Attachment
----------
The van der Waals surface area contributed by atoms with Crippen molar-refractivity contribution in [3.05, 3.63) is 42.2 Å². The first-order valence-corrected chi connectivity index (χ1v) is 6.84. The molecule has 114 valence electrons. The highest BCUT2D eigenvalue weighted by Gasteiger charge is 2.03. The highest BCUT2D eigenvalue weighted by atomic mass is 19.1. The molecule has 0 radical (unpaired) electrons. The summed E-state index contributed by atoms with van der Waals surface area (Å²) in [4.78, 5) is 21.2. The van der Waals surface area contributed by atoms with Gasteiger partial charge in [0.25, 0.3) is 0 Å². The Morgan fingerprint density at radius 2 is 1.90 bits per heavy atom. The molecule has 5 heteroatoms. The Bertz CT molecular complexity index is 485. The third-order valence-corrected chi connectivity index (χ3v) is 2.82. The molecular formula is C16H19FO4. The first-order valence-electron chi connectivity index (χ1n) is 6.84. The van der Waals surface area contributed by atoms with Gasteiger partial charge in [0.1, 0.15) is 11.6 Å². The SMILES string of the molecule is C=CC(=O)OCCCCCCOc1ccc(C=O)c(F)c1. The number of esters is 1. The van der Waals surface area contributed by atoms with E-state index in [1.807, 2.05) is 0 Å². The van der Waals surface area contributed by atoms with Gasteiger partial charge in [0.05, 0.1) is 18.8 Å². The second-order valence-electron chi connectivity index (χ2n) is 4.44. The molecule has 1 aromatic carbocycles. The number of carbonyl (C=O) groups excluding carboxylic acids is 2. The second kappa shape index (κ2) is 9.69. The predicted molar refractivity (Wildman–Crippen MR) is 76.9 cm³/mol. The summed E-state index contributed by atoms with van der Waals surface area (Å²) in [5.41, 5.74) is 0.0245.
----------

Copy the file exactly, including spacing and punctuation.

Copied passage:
The van der Waals surface area contributed by atoms with Crippen molar-refractivity contribution in [3.05, 3.63) is 42.2 Å². The first-order valence-corrected chi connectivity index (χ1v) is 6.84. The molecule has 114 valence electrons. The highest BCUT2D eigenvalue weighted by Gasteiger charge is 2.03. The highest BCUT2D eigenvalue weighted by atomic mass is 19.1. The molecule has 0 radical (unpaired) electrons. The summed E-state index contributed by atoms with van der Waals surface area (Å²) in [4.78, 5) is 21.2. The van der Waals surface area contributed by atoms with Gasteiger partial charge in [0.25, 0.3) is 0 Å². The Morgan fingerprint density at radius 2 is 1.90 bits per heavy atom. The molecule has 5 heteroatoms. The Bertz CT molecular complexity index is 485. The third-order valence-corrected chi connectivity index (χ3v) is 2.82. The molecular formula is C16H19FO4. The first-order valence-electron chi connectivity index (χ1n) is 6.84. The van der Waals surface area contributed by atoms with Gasteiger partial charge in [0.1, 0.15) is 11.6 Å². The SMILES string of the molecule is C=CC(=O)OCCCCCCOc1ccc(C=O)c(F)c1. The number of esters is 1. The van der Waals surface area contributed by atoms with E-state index in [1.807, 2.05) is 0 Å². The van der Waals surface area contributed by atoms with Gasteiger partial charge in [0.05, 0.1) is 18.8 Å². The second-order valence-electron chi connectivity index (χ2n) is 4.44. The molecule has 1 aromatic carbocycles. The number of carbonyl (C=O) groups excluding carboxylic acids is 2. The second kappa shape index (κ2) is 9.69. The predicted molar refractivity (Wildman–Crippen MR) is 76.9 cm³/mol. The summed E-state index contributed by atoms with van der Waals surface area (Å²) in [5.41, 5.74) is 0.0245.